US 3819577 A
Cuprous cyanide and cuprous thiocyanate are effective in reducing flame spread in vinyl chloride polymers and retard smoke formation when vinyl chloride polymers burn.
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United States Patent June 25, 1974 McRowe FLAME RETARDANT  References Cited POLYVINYLCHLORIDE COIVIPOSITIONS UNITED STATES PATENTS Inventor: Arthur McRowe, Akron, Ohio 3,723,139 3/1973 Larkin et al. 260/45.7
 Assignee: The B. F. Goodrich Company, New
York, NY, Primary Examiner-V. P. Hoke t F H l Filed: Oct. 1973 A torney Agent or zrm J ughes Powel Jr  App]. No.: 407,864 57 ABSTRACT Cuprous cyanide and cuprous thiocyanate are effec-  US. Cl C tive in reducing flame pread in vinyl hloride poly- [5 Int. Cl. mers and retard smoke formatign when vinyl chloride  Field of Search 260/45.75 C, 92.8 A; polymers b 5 Claims, No Drawings FLAME RETARDANT POLYVINYLCHLORIDE COMPOSITIONS BACKGROUND OF THE INVENTION While vinyl chloride polymers have good flame resistance, there are conditions under which such materials will burn, particularly when compounded, for example, with many liquid plasticizers. Smoke formation, when vinyl chloride polymers are burning, may be a severe problem. A number of fire and smoke retardant additives for vinyl chloride have been proposed and tried. None has been found to be completely satisfactory. While certain organic copper compounds have been used in vinyl chloride polymers to provide fungicidal resistance, the use of copper compounds in vinyl chloride polymers is normally avoided because many of the copper compounds are colored or form colored reaction products with other ingredients in the vinyl chloride compounds, and are considered to have an adverse effect on the stability and other properties of vinyl chloride polymers.
SUMMARY OF THE INVENTION Cuprous cyanide and cuprous thiocyanate are effective tire and smoke retardant additives for vinyl chloride polymers.
DETAILED DESCRIPTION The cuprous cyanide and cuprous thiocyanate are used normally in powder form in amounts greater than about 0.0! weight part per 100 weight parts of vinyl chloride polymer, more preferably from about 0.1 weight part to about 5 to weight parts per 100 weight parts of vinyl chloride polymer. The cuprous cy anide or cuprous thiocyanate are readily mixed with the vinyl chloride polymers as are any other compounding ingredient, as is well known to those skilled in the art.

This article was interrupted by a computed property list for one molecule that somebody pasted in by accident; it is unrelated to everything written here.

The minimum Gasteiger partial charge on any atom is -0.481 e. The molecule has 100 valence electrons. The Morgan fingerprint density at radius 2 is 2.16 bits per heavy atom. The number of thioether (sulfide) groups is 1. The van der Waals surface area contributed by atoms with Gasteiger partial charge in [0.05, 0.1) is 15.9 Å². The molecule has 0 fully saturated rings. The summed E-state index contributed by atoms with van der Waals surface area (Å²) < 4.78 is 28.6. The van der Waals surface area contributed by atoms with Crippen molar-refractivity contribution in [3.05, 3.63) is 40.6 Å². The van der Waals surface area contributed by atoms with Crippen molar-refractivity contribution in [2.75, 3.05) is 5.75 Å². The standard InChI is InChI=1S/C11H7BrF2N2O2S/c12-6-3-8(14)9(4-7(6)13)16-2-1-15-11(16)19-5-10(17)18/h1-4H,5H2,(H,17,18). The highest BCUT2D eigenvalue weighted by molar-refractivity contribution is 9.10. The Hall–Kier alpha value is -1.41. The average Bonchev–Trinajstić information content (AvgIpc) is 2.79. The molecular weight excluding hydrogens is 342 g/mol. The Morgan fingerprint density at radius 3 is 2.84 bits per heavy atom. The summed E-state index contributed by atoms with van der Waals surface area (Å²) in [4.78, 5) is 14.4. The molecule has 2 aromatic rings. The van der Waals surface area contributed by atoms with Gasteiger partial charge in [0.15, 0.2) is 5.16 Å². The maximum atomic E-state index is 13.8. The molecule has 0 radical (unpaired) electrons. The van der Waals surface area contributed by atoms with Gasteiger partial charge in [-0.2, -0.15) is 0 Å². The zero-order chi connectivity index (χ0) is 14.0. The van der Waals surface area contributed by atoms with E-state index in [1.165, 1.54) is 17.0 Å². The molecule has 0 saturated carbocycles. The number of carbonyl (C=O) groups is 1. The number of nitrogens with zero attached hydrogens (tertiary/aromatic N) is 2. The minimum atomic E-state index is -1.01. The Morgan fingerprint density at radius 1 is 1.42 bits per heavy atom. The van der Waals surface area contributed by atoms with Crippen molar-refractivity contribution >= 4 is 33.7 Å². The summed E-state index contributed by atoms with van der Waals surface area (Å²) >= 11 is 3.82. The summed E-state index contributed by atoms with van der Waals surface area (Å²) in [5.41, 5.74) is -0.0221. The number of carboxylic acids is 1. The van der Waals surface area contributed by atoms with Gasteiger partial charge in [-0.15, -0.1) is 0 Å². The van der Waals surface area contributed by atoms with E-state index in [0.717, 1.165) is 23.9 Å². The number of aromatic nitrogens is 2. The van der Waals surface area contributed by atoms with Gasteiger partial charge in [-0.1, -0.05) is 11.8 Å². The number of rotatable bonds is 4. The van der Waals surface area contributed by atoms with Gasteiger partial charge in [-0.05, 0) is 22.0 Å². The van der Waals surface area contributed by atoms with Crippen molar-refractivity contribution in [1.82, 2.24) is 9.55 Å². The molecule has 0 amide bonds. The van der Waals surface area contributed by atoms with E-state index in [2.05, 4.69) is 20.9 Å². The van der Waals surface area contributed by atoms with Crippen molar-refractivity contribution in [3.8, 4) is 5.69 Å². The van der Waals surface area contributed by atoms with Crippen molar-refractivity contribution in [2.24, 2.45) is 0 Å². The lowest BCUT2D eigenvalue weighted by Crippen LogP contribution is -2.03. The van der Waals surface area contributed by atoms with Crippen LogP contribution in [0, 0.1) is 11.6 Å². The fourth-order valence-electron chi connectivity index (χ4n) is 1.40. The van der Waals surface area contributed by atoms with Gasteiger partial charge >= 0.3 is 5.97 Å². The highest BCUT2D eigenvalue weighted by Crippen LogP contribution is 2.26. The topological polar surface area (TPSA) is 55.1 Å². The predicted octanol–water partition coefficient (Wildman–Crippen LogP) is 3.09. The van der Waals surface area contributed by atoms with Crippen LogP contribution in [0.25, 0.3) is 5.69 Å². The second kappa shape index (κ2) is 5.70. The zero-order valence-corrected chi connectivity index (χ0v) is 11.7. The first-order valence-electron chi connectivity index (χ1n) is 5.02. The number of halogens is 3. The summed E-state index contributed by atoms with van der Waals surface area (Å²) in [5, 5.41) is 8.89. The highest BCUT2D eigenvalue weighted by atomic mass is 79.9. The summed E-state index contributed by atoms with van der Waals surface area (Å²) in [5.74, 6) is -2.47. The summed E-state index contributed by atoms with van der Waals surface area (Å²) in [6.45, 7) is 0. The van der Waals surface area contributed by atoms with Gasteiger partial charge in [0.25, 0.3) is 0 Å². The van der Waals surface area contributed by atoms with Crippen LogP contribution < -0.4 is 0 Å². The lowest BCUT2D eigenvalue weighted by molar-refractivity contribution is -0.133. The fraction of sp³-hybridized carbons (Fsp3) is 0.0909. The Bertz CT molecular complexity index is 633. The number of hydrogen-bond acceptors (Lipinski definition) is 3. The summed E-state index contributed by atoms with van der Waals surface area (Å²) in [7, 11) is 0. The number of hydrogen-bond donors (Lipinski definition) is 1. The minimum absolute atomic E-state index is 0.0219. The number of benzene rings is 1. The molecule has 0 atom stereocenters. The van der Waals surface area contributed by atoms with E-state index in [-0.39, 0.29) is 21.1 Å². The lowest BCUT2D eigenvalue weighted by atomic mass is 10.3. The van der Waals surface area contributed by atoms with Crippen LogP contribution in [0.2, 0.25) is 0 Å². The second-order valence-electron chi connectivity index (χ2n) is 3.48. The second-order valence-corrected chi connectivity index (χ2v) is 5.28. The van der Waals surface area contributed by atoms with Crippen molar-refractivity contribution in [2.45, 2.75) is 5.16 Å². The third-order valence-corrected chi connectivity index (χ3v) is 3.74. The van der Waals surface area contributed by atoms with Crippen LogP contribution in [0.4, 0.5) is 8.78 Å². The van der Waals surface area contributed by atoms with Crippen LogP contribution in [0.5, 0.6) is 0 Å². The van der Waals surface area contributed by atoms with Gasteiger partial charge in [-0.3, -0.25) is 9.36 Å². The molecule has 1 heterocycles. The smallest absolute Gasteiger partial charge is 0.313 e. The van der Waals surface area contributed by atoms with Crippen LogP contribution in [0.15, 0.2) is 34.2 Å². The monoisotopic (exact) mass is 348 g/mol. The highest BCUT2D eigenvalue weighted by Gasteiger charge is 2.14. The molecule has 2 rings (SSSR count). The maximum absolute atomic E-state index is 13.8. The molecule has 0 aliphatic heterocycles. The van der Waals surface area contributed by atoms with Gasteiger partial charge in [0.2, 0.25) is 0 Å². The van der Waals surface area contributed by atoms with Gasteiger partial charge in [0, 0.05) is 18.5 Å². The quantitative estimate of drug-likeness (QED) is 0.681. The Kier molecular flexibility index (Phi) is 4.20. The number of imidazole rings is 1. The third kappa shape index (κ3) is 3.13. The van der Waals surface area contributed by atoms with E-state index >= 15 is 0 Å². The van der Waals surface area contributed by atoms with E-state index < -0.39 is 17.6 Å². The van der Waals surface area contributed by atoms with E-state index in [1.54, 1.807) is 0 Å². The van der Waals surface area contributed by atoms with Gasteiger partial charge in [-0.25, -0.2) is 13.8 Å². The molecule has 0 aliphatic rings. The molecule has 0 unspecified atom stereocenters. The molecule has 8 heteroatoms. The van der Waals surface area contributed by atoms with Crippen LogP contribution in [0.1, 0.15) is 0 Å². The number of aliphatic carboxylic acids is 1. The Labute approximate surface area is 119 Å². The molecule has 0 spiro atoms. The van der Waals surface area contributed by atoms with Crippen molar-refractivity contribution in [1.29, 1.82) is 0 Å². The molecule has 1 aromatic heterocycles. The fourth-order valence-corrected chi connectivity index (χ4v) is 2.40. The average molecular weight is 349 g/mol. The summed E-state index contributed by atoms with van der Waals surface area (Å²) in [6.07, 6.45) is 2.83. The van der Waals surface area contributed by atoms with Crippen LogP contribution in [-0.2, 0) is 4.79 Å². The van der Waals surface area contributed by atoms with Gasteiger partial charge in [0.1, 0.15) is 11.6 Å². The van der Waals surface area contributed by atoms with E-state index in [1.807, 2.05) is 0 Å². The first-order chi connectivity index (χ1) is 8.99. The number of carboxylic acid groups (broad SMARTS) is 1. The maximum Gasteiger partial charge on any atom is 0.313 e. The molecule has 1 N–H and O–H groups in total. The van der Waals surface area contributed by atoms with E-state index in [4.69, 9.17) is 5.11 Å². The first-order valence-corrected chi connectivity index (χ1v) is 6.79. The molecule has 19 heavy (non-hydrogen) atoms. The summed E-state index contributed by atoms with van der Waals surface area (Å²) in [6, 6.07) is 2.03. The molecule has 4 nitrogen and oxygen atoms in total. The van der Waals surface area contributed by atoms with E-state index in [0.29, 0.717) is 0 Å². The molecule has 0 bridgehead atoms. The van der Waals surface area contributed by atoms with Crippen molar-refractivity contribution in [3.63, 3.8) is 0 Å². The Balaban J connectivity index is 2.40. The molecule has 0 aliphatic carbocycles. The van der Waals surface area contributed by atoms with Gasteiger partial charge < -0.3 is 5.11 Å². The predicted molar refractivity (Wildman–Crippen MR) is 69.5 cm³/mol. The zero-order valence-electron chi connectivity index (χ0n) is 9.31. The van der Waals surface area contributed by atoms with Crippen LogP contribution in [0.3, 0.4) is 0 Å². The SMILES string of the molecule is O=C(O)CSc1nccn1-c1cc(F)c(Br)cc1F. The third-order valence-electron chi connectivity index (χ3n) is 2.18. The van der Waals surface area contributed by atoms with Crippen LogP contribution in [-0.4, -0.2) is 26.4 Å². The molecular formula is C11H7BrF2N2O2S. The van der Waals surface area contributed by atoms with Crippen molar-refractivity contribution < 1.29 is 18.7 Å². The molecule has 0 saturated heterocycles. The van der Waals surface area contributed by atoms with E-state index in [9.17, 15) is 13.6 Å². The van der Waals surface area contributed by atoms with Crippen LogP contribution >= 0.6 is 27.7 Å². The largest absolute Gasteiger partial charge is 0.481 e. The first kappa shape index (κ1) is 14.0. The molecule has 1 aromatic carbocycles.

The vinyl chloride polymers include those vinyl chloride polymersthat are homopolymers, that is, polyvinyl chloride, as well as those copolymers containing vinyl chloride and up to about 50 percent, more usually about 30 percent by weight of at least one other vinylidene monomer containing at least one terminal group such as vTrTyli tEne chloride, alkyl acrylates and methacrylates wherein the alkyl group containing 1 to 10 carbon atoms, acrylic acids, amides and nitriles thereof such as acrylic acid, ethacrylic acid, acrylamide, N-methylol methacrylamide, acrylonitrile, methacrylonitrile, and the like, a-olefins containing 2 to 6 carbon atoms such as ethylene and propylene, vinyl esters such as vinyl acetate, vinyl butyrate, vinyl benzoate, vinyl aromatics such as styrene, chlorostyrene, ethyl styrene, vinyl naphthalene, vinyl alkyl ethers, vinyl ketones, chlorinated vinyl chloride polymers; and blends of vinyl chloride polymers with other polymers, both plastics and elastomers, for example with ABS resins, with 10 to 40 percent of copolymers of styrene and acrylonitrile or styrene and methyl methacrylate wherein styrene is the major component, elastomers containing about equal amounts of styrene and acrylonitrile with butadiene, polyurethanes, nitrile elastomers, both liquid and soild, containing from about to 40 percent acrylonitrile with the remainder butadiene, polyolefins and the like. These vinyl chloride polymers normally are high molecular weight polymers having a specific viscosity greater than 0.4 measured as a 0.4 percent solution in nitrobenzene.